Top-of-the-line computers today offer about 80 gigabytes of hard disk space, but new technology being researched at UCSB may make it possible for computers to have terrabit storage, about a thousand times the size of storage currently available.

Physics professor David Awschalom, along with professors and graduate students from the physics, materials and electrical engineering departments at UCSB’s Center for Spintronics and Quantum Computation, is developing a new technology known as spintronics, which uses previously unexploited properties of electrons to produce more efficient digital appliances.

“This is turning out to be a very rich area in science and technology,” Awschalom said.

Spintronics may one day produce a generation of high-capacity hard drives and digital storage devices, according to Awschalom, who is also the director of the Center for Spintronics and Quantum Computation. But the technology is still largely undeveloped, and practical applications are a long way off.

“Our guess is that some of the first simple spintronic devices that will appear in the first five years are ultrahigh-speed telecommunications,” Awschalom said. “Spintronics would make it so that optical fibers could carry much more information.”

So far, the only device to be built using spintronics is a spin light emitting diode, or “spin LED,” which was constructed by researchers at the Center. Conventional LEDs are a widely used component of electronic devices. Other spintronic devices are also in the planning stages, according to Awschalom.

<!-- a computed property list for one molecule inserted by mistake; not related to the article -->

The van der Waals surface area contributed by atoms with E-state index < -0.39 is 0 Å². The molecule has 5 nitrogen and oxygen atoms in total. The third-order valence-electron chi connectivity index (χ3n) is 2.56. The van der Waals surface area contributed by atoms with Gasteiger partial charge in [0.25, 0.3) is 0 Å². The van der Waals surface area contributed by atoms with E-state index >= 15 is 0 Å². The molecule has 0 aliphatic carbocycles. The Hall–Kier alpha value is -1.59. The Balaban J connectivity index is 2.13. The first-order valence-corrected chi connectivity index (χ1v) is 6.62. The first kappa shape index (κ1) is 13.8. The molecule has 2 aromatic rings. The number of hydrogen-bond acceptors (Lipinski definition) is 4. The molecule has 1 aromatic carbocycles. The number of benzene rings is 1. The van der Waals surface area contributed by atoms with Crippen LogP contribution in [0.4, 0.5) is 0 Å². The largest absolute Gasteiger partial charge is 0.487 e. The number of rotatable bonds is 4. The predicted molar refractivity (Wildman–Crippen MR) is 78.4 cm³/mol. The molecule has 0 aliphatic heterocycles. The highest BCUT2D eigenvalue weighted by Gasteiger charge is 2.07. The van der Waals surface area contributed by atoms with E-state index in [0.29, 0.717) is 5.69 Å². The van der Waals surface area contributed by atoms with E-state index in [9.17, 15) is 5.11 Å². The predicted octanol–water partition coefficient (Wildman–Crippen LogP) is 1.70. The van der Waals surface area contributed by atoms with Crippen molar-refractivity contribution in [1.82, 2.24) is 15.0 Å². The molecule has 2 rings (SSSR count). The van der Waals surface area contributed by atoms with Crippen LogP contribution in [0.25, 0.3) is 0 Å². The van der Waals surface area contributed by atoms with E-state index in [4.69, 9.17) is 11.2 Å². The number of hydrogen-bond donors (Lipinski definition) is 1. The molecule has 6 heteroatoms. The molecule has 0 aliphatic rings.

“It is not obvious what the biggest impact will be,” he said. “There are unprecedented rates of discovery in this area.”

Spintronics is based on the motion of electrons. Computers use this motion to store information. Electrons carry a negative charge and spin either up or down. In spintronic devices, the two types of spin are used to represent the ones and zeros of the binary code computers use to operate.

Currently, digital appliances require electrons to be moved around to store and access information. These conventional computers use the presence or absence of the electron’s charge as a one or a zero.

Changing the spin of an electron is faster and requires less power than moving it. It also generates less heat.

“It’s another aspect of nature no one has capitalized on yet,” Awschalom said.

The experimental techniques necessary to pursue this research were developed very recently, and many of the discoveries made have been purely accidental.

“We’re very fortunate that the grad students have unveiled as much as they have,” Awschalom said. “Much of what they’ve found was the result of just trying to understand the science behind the way the electrons were behaving.”

Yuichiro Kato, a graduate student from Japan, recently collaborated on a paper about spintronics, which was published in the journal Science. He is one of many students who work with Awschalom.

“[Spintronics] is why I came here,” Kato said. “It’s exciting because everything we do is new. It’s the type of thing you can only do here.”

“It’s an incredible opportunity to be at Santa Barbara right now,” Zeke Johnston-Halperin, another grad student at the Center, said. “A lot of really important work in science is happening at this university, and everyone contributes in their area of expertise.”